Two things we value in the Preschool classroom are fostering positive communication and connecting with each other. Making connections begins with developing trust and finding a variety of ways to communicate with our diverse population of young learners that are acquiring new language skills each day. Using alternative means of communication, like sign language, strengthens awareness and also supports those in our population with emergent language skills. Sign language is not only used as a classroom management tool, but also as a vehicle for expanding vocabulary and practicing essential skills like patience, focus and self-control.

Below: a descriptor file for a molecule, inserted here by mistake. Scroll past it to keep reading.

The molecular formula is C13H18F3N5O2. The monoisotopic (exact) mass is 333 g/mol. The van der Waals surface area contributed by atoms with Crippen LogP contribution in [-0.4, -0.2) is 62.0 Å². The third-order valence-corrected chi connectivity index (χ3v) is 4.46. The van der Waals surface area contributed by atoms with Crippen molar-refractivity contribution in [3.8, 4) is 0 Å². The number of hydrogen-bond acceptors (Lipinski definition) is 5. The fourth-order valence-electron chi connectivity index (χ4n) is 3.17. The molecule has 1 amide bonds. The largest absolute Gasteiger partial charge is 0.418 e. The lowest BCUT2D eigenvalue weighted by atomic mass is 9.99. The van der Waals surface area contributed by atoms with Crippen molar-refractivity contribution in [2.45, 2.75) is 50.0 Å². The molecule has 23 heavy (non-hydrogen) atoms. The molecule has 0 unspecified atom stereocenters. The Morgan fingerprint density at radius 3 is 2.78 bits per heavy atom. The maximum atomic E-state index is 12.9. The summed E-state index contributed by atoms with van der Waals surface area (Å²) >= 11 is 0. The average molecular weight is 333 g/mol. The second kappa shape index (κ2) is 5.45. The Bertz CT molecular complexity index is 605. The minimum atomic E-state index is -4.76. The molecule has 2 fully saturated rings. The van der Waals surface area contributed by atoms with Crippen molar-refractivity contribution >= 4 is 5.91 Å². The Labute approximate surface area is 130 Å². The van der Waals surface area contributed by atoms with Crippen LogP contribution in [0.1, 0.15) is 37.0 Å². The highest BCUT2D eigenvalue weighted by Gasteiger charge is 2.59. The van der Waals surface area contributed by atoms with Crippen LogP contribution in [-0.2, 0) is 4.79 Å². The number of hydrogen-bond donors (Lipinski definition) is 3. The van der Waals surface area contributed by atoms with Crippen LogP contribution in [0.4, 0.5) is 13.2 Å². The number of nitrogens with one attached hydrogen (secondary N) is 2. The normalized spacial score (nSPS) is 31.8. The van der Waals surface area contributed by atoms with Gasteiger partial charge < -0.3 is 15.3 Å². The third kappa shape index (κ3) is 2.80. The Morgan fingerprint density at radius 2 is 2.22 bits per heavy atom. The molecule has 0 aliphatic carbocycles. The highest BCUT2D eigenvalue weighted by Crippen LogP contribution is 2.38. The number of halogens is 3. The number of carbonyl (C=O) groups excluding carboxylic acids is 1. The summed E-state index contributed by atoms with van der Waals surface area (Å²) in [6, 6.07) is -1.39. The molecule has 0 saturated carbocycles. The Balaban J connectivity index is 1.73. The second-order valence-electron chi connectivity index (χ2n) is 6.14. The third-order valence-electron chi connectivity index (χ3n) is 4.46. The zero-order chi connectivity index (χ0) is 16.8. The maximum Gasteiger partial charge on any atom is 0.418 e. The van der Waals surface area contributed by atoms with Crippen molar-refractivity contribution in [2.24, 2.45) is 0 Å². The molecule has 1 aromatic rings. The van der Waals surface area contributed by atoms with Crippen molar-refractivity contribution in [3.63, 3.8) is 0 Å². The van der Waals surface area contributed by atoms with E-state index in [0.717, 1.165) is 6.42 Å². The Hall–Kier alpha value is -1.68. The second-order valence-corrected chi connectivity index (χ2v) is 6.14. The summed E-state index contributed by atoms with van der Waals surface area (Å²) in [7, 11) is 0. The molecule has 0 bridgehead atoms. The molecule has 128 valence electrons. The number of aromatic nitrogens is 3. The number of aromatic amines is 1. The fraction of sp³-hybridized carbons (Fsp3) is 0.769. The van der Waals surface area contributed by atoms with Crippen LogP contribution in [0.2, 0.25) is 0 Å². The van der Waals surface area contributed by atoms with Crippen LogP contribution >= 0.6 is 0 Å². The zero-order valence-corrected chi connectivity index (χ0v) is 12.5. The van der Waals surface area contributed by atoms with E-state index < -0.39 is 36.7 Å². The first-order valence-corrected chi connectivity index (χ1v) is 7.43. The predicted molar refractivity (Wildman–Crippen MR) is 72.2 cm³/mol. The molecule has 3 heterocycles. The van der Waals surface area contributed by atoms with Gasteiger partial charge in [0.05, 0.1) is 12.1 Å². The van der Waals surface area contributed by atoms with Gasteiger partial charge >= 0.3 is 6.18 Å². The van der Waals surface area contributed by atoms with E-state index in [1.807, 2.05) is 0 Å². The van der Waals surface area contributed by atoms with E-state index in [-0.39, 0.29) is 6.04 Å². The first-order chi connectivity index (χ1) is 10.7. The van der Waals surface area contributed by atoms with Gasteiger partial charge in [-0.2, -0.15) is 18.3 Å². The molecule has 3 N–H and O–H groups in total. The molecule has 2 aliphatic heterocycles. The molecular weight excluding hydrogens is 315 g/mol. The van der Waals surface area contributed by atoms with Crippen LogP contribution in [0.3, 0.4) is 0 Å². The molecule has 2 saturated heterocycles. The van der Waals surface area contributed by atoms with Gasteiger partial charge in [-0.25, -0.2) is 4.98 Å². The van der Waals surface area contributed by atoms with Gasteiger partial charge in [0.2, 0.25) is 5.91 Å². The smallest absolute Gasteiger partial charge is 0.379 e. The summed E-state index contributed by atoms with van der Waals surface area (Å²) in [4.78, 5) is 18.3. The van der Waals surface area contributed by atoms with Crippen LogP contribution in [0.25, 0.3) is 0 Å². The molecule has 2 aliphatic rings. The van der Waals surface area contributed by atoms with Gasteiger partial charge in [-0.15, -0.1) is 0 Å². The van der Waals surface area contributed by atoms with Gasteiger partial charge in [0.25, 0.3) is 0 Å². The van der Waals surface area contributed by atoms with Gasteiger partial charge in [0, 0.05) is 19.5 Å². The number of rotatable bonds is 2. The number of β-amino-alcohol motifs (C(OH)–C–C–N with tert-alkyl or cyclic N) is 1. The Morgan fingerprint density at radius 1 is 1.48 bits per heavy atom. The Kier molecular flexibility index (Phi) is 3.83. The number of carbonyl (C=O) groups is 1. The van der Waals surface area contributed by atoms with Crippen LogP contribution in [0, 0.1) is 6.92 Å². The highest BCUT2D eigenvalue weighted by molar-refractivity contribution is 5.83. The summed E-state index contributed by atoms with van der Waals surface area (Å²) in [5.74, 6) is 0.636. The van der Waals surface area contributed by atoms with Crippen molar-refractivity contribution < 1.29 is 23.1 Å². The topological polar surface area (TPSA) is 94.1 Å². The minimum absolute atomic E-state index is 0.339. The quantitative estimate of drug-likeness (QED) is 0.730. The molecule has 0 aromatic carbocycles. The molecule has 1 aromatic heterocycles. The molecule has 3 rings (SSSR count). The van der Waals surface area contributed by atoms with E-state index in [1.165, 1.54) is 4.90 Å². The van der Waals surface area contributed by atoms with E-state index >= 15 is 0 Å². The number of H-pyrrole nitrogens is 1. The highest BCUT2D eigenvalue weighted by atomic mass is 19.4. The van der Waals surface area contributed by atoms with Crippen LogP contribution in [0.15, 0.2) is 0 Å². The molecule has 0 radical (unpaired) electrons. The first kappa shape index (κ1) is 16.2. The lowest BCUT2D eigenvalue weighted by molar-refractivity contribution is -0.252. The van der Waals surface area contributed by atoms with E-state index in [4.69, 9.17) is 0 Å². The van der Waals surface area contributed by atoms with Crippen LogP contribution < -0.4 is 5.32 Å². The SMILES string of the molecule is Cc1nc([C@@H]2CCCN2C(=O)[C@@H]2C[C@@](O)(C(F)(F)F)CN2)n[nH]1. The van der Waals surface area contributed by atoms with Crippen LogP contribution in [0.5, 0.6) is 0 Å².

During a recent small group time, the youngest learners in the preschool (2-3 years old) played a memory game using signs about winter. This interactive activity introduced multi-step hand gestures to communicate words like, candy cane, skate, snowman and gift. After reviewing the new signs, each child had a turn to blindly pick a card and stand up in front of their peers to show the sign (without talking). This game required focus and self control as the other children were asked to not blurt out the answer until others had a chance to think.
As our signing vocabulary and confidence builds throughout the school year, new activities surface utilizing this fun and engaging way to slow down and connect with each other while communicating in a unique way.